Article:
February 17, 2010

Canada's Mortgage Rule Change

Hey people,
It looks like the Canadian government is doing something about the potential risk of a housing bubble. On Tuesday, Finance Minister Jim Flaherty, announced three changes to the mortgage rules.
1. All new borrowers will need to qualify for a five-year fixed rate mortgage, even if they intend to get variable-rate mortgages. The idea is if you qualify for a fixed rate mortgage then you can afford interest rate increases that is bound to happen soon.
2. The maximum limit that can be refinanced is 90% of the value of the home which is reduced from the current 95%. By reducing the maximum equity that can be taken out of the home when refinancing, it reduces the chance of higher loan payments.
3. All non-owner-occupied properties will require a minimum down payment of 20% in order to get a government-backed mortgage insurance. The idea here is to prevent speculation, which drives up the housing prices, which in turn makes housing less affordable for the rest of us.
These changes will go into effect on April 19th. I think it's a step in the right direction. Let's see what happens....

February 9, 2010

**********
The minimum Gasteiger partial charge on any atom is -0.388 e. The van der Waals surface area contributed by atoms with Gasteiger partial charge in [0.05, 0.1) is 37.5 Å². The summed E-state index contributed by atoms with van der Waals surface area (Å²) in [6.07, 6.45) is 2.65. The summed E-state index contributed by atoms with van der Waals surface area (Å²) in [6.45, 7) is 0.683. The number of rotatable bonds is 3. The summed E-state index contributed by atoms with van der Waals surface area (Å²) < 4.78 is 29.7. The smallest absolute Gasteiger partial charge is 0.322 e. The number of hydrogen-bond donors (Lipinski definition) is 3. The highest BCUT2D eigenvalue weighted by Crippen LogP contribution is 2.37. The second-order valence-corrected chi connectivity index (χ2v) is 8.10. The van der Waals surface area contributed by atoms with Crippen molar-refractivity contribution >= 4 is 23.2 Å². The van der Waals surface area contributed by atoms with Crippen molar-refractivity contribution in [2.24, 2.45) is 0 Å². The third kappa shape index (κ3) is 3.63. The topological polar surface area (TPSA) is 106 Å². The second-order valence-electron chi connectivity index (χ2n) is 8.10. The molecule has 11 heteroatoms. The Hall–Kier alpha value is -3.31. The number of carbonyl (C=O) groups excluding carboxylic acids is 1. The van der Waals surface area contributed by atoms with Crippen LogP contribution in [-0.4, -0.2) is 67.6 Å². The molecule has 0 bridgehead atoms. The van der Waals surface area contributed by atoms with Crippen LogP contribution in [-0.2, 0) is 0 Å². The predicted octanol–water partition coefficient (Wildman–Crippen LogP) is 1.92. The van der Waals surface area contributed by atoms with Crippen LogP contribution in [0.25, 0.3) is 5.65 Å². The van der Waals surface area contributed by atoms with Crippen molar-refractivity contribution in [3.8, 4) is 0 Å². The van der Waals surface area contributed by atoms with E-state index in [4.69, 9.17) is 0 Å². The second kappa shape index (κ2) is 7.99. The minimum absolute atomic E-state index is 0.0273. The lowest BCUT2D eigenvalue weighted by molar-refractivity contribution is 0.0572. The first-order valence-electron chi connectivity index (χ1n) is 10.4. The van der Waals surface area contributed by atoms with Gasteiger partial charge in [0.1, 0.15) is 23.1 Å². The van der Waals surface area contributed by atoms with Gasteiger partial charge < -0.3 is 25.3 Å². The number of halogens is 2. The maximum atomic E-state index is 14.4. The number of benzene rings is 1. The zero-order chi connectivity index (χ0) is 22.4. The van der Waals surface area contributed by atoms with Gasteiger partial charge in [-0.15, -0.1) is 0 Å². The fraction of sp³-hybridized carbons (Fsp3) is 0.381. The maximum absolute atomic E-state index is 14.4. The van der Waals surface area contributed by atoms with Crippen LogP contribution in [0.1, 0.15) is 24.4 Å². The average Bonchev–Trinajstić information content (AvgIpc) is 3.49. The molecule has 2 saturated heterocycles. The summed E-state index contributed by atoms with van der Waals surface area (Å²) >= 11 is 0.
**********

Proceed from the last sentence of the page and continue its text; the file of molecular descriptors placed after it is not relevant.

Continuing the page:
Financial Pondering

Hi people,

I was listening to a local news talk radio program yesterday and they were basically talking about how due to low interest rates, it is fuelling another real estate boom and people were buying houses which is more than they can afford. The show went on to say the Canadian government may be mulling ideas to slow down the real estate market because they believe it is getting too hot and would indeed cause the bubble to burst, which is not a good thing to happen right now. The interesting thing I found was that the banking industry themselves were proposing certain changes the federal government should consider, such as:
  • increasing the minimum down payment amount from 5% to 10%
  • decrease the maximum amortization from the current 35 years down to 30 years.
In essence, the argument is that by making buying a house less easier to get, people may think twice about their budgets and how the mortgage payments would fit into it. Those who do end up buying with these new ideas, would easily afford the monthly payments and those who were wanting to buy but could not were saved from making a future financial blunder until they were in a better position to afford to buy.

From the point of view of saving the economy and people a lot of pain, these proposed ideas make sense. From the point of view of a person who wants to buy his first house in the next few years, it will take me longer before I can purchase.

Just like in life, there are pros and cons to everything. Let's see how this plays out.